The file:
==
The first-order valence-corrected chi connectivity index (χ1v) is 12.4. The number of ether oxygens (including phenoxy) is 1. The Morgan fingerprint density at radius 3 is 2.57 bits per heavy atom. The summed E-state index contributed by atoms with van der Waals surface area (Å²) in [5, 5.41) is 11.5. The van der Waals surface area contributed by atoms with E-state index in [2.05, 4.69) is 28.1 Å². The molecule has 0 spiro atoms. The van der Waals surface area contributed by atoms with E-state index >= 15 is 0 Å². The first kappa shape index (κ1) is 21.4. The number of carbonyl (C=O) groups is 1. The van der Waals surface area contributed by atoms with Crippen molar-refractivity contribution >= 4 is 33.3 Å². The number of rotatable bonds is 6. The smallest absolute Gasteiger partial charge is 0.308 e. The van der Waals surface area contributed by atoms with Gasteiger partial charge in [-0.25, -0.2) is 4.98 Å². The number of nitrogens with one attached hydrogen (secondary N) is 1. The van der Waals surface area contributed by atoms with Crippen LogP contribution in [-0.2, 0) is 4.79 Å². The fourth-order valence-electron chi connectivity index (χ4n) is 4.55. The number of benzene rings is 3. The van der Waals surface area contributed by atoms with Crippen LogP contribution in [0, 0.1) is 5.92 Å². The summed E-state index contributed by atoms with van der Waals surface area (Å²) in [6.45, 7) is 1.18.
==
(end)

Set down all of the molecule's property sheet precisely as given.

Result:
The first-order valence-corrected chi connectivity index (χ1v) is 12.4. The number of ether oxygens (including phenoxy) is 1. The Morgan fingerprint density at radius 3 is 2.57 bits per heavy atom. The summed E-state index contributed by atoms with van der Waals surface area (Å²) in [5, 5.41) is 11.5. The van der Waals surface area contributed by atoms with E-state index in [2.05, 4.69) is 28.1 Å². The molecule has 0 spiro atoms. The van der Waals surface area contributed by atoms with E-state index >= 15 is 0 Å². The first kappa shape index (κ1) is 21.4. The number of carbonyl (C=O) groups is 1. The van der Waals surface area contributed by atoms with Crippen molar-refractivity contribution >= 4 is 33.3 Å². The number of rotatable bonds is 6. The smallest absolute Gasteiger partial charge is 0.308 e. The van der Waals surface area contributed by atoms with Gasteiger partial charge in [-0.25, -0.2) is 4.98 Å². The number of nitrogens with one attached hydrogen (secondary N) is 1. The van der Waals surface area contributed by atoms with Crippen LogP contribution in [-0.2, 0) is 4.79 Å². The fourth-order valence-electron chi connectivity index (χ4n) is 4.55. The number of benzene rings is 3. The van der Waals surface area contributed by atoms with Crippen LogP contribution in [0, 0.1) is 5.92 Å². The summed E-state index contributed by atoms with van der Waals surface area (Å²) in [6.45, 7) is 1.18.